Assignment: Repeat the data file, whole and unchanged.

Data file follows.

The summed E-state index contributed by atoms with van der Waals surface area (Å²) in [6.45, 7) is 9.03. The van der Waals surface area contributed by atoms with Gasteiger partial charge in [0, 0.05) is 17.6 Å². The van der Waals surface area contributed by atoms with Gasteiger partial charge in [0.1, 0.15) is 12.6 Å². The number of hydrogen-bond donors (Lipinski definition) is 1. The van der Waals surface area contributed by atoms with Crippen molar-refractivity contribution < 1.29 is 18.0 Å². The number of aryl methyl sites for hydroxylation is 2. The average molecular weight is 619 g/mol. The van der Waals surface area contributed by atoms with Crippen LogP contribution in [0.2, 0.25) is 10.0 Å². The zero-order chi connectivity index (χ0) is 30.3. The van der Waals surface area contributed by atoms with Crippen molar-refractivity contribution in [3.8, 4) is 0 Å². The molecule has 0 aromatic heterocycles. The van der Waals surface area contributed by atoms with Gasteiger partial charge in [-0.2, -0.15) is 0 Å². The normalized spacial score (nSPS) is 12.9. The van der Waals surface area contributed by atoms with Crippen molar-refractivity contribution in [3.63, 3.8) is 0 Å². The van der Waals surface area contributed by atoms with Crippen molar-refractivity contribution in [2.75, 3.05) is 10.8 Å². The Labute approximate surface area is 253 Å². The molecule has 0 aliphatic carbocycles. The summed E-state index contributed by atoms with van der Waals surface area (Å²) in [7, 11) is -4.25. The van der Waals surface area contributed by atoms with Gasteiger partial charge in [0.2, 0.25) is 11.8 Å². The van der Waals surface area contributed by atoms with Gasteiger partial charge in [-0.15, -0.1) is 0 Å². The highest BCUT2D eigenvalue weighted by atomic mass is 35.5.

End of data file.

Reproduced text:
The summed E-state index contributed by atoms with van der Waals surface area (Å²) in [6.45, 7) is 9.03. The van der Waals surface area contributed by atoms with Gasteiger partial charge in [0, 0.05) is 17.6 Å². The van der Waals surface area contributed by atoms with Gasteiger partial charge in [0.1, 0.15) is 12.6 Å². The number of hydrogen-bond donors (Lipinski definition) is 1. The van der Waals surface area contributed by atoms with Crippen molar-refractivity contribution < 1.29 is 18.0 Å². The number of aryl methyl sites for hydroxylation is 2. The average molecular weight is 619 g/mol. The van der Waals surface area contributed by atoms with Crippen LogP contribution in [0.2, 0.25) is 10.0 Å². The zero-order chi connectivity index (χ0) is 30.3. The van der Waals surface area contributed by atoms with Crippen molar-refractivity contribution in [3.8, 4) is 0 Å². The molecule has 0 aromatic heterocycles. The van der Waals surface area contributed by atoms with Gasteiger partial charge in [-0.2, -0.15) is 0 Å². The normalized spacial score (nSPS) is 12.9. The van der Waals surface area contributed by atoms with Crippen molar-refractivity contribution in [3.63, 3.8) is 0 Å². The van der Waals surface area contributed by atoms with Crippen molar-refractivity contribution in [2.75, 3.05) is 10.8 Å². The Labute approximate surface area is 253 Å². The molecule has 0 aliphatic carbocycles. The summed E-state index contributed by atoms with van der Waals surface area (Å²) in [7, 11) is -4.25. The van der Waals surface area contributed by atoms with Gasteiger partial charge in [0.2, 0.25) is 11.8 Å². The van der Waals surface area contributed by atoms with Gasteiger partial charge in [-0.15, -0.1) is 0 Å². The highest BCUT2D eigenvalue weighted by atomic mass is 35.5.